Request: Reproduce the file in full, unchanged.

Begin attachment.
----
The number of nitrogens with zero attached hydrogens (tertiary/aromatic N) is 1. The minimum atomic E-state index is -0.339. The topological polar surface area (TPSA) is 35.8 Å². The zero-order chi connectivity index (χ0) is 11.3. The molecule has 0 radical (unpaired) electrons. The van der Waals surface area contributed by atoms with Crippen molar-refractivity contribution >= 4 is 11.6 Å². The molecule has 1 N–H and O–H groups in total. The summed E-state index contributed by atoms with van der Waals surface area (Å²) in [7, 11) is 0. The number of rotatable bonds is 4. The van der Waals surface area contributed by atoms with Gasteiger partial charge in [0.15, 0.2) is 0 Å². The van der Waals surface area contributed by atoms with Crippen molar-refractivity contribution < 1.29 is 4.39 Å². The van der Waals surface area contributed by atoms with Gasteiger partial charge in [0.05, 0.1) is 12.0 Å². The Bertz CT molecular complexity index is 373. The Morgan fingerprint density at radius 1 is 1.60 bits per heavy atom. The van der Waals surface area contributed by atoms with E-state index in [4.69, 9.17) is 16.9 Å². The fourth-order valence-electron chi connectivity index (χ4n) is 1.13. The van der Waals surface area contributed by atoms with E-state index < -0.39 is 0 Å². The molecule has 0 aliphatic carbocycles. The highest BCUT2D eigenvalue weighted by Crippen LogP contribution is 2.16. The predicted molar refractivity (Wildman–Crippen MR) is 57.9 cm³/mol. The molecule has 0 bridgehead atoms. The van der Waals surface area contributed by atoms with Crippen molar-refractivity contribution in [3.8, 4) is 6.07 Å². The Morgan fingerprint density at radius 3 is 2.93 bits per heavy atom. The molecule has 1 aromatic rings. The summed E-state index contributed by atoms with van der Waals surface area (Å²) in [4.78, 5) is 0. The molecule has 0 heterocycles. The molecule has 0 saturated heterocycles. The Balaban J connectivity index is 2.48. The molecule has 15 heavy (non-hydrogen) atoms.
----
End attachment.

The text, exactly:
The number of nitrogens with zero attached hydrogens (tertiary/aromatic N) is 1. The minimum atomic E-state index is -0.339. The topological polar surface area (TPSA) is 35.8 Å². The zero-order chi connectivity index (χ0) is 11.3. The molecule has 0 radical (unpaired) electrons. The van der Waals surface area contributed by atoms with Crippen molar-refractivity contribution >= 4 is 11.6 Å². The molecule has 1 N–H and O–H groups in total. The summed E-state index contributed by atoms with van der Waals surface area (Å²) in [7, 11) is 0. The number of rotatable bonds is 4. The van der Waals surface area contributed by atoms with Gasteiger partial charge in [0.15, 0.2) is 0 Å². The van der Waals surface area contributed by atoms with Crippen molar-refractivity contribution < 1.29 is 4.39 Å². The van der Waals surface area contributed by atoms with Gasteiger partial charge in [0.05, 0.1) is 12.0 Å². The Bertz CT molecular complexity index is 373. The Morgan fingerprint density at radius 1 is 1.60 bits per heavy atom. The van der Waals surface area contributed by atoms with E-state index in [4.69, 9.17) is 16.9 Å². The fourth-order valence-electron chi connectivity index (χ4n) is 1.13. The van der Waals surface area contributed by atoms with E-state index < -0.39 is 0 Å². The molecule has 0 aliphatic carbocycles. The highest BCUT2D eigenvalue weighted by Crippen LogP contribution is 2.16. The predicted molar refractivity (Wildman–Crippen MR) is 57.9 cm³/mol. The molecule has 0 bridgehead atoms. The van der Waals surface area contributed by atoms with Crippen molar-refractivity contribution in [3.8, 4) is 6.07 Å². The Morgan fingerprint density at radius 3 is 2.93 bits per heavy atom. The molecule has 1 aromatic rings. The summed E-state index contributed by atoms with van der Waals surface area (Å²) in [4.78, 5) is 0. The molecule has 0 heterocycles. The molecule has 0 saturated heterocycles. The Balaban J connectivity index is 2.48. The molecule has 15 heavy (non-hydrogen) atoms.